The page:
Black Hornet drones were developed in Norway by manufacturers Teledyne FLIR. In addition to the equipment, spare parts, transportation and training will be provided to the Ukraine army thanks to a British-led fund to which Norway has contributed. UK Defense Secretary Ben Wallace said the drones “will help give Ukraine’s troops a vital advantage on the battlefield.”

Russian Soldiers’ Letters Give Insight Into Low Troop Morale

Russian military in the Kherson region

Sergei Bobylev/TASS

Russian publication Meduza has collected hundreds of correspondence from relatives of Russian servicemen. Despair, fear, and uncertainty are prevalent in the Russian army, which only six months ago considered itself the “second largest in the world.” Here are some excerpts from the letters:

“The wounded go missing, and those who manage to return to Russia do not receive medical care.”

“[The] officers refused to perform a combat mission on July 16 and handed in their resignation letters. The officers were handcuffed and taken to the commandant's office. Then they were taken to the Wagner PMC. There is no more communication.”

“The conditions of service were unbearable — there was no food or water, no compensation, no way to regain strength and health. From the whole battalion, only 20 men remained in the ranks…”

Zelensky Pledges To Restore Ukrainian Rule In Crimea, Erdogan Agrees

Turkish President Recep Tayyip and Ukrainian President Volodymyr Zelensky

Ukrainian Presidential Press Off/Planet Pix/Zuma

During Polish President Andrzej Duda’s visit, Ukrainian President Volodymyr Zelensky pledged to restore Ukrainian rule in Crimea, which Russia annexed in 2014. The Ukrainian president told the Crimean Platform summit that “for Ukraine, Crimea is a part of our people, our society, a community of people to whom we guarantee freedom.”

Meanwhile, Turkish President Recep Tayyip Erdogan said that Turkey supports Ukraine’s territorial integrity and rejects Russia's 2014 annexation of Crimea. In a video message, Erdogan said that Crimea must be returned to Ukraine. "The return of Crimea to Ukraine, of which it is an inseparable part, is essentially a requirement of international law," he said. Erdogan added that “ensuring the safety and well-being of our Crimean Tatar compatriots is also among Turkey's priorities.”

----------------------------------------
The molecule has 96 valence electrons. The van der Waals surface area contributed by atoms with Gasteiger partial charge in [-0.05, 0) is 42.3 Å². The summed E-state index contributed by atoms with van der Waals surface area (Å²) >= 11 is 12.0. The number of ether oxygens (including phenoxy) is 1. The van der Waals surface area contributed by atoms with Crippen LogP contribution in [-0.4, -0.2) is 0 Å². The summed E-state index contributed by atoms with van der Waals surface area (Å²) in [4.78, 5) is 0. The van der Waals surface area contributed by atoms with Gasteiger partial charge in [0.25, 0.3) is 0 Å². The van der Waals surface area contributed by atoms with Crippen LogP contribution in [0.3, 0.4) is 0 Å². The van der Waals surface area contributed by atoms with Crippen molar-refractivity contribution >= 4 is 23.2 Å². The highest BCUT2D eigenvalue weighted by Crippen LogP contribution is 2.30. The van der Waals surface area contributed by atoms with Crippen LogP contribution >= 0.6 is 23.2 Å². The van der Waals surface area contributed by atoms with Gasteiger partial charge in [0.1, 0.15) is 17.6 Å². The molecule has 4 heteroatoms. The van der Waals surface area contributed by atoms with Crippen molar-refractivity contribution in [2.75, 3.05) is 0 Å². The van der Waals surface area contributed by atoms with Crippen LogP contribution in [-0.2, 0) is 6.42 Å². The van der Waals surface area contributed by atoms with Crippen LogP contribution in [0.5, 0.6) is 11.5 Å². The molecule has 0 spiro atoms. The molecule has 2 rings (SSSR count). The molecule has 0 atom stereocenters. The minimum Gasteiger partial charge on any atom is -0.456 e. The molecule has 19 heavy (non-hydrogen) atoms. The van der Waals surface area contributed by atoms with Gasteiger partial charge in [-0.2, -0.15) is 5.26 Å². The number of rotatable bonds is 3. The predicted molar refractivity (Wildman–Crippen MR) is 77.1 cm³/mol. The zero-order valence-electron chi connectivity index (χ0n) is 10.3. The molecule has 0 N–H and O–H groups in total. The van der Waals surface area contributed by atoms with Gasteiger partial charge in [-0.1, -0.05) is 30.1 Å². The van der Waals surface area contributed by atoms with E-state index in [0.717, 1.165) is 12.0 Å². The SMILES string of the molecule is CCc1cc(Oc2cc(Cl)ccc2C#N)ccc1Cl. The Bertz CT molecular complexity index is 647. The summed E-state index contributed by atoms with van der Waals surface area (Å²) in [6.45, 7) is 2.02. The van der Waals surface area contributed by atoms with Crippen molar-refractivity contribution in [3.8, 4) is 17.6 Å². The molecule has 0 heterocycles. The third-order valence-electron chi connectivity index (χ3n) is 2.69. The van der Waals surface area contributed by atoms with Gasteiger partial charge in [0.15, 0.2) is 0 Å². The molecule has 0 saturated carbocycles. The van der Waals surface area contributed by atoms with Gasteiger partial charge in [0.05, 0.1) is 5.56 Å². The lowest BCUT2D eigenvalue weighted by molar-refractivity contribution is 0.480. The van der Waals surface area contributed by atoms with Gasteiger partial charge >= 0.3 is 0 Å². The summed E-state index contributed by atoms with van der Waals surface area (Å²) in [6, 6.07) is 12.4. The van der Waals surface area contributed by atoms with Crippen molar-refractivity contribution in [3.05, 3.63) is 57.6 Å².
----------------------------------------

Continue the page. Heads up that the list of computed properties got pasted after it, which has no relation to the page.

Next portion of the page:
Pope Francis Warns Of Potential “Nuclear Disaster” In Zaporizhzhia

Pope Francis leaves after his weekly general audience


Pope Francis has called to end the war in Ukraine in order to avoid the risk of a “nuclear disaster” at the Zaporizhzhia nuclear plant.

Speaking at his weekly general audience, the pope went off script to describe the situation in Ukraine as “madness” and called for “concrete steps” to end the war. He added that arms merchants who profit from war are “delinquents who kill humanity”.

UK Royal Guards Play Tribute On Ukraine Independence Day

In tribute to the Ukrainian people as the country marks Independence Day, the colorful Scots Guards band, part of the UK Royal Corps of Army Music, chose to perform “Stefania,” the song that won Ukraine the latest edition of the Eurovision contest.

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Life On "Mars": With The Teams Simulating Space Missions Under A Dome

A niche research community plays out what existence might be like on, or en route to, another planet.

Photo of a person in a space suit walking toward the ​Mars Desert Research Station near Hanksville, Utah

At the Mars Desert Research Station near Hanksville, Utah

Sarah Scoles

In November 2022, Tara Sweeney’s plane landed on Thwaites Glacier, a 74,000-square-mile mass of frozen water in West Antarctica. She arrived with an international research team to study the glacier’s geology and ice fabric, and how its ice melt might contribute to sea level rise. But while near Earth’s southernmost point, Sweeney kept thinking about the moon.

“It felt every bit of what I think it will feel like being a space explorer,” said Sweeney, a former Air Force officer who’s now working on a doctorate in lunar geology at the University of Texas at El Paso. “You have all of these resources, and you get to be the one to go out and do the exploring and do the science. And that was really spectacular.”

That similarity is why space scientists study the physiology and psychology of people living in Antarctic and other remote outposts: For around 25 years, people have played out what existence might be like on, or en route to, another world. Polar explorers are, in a way, analogous to astronauts who land on alien planets. And while Sweeney wasn’t technically on an “analog astronaut” mission — her primary objective being the geological exploration of Earth — her days played out much the same as a space explorer’s might.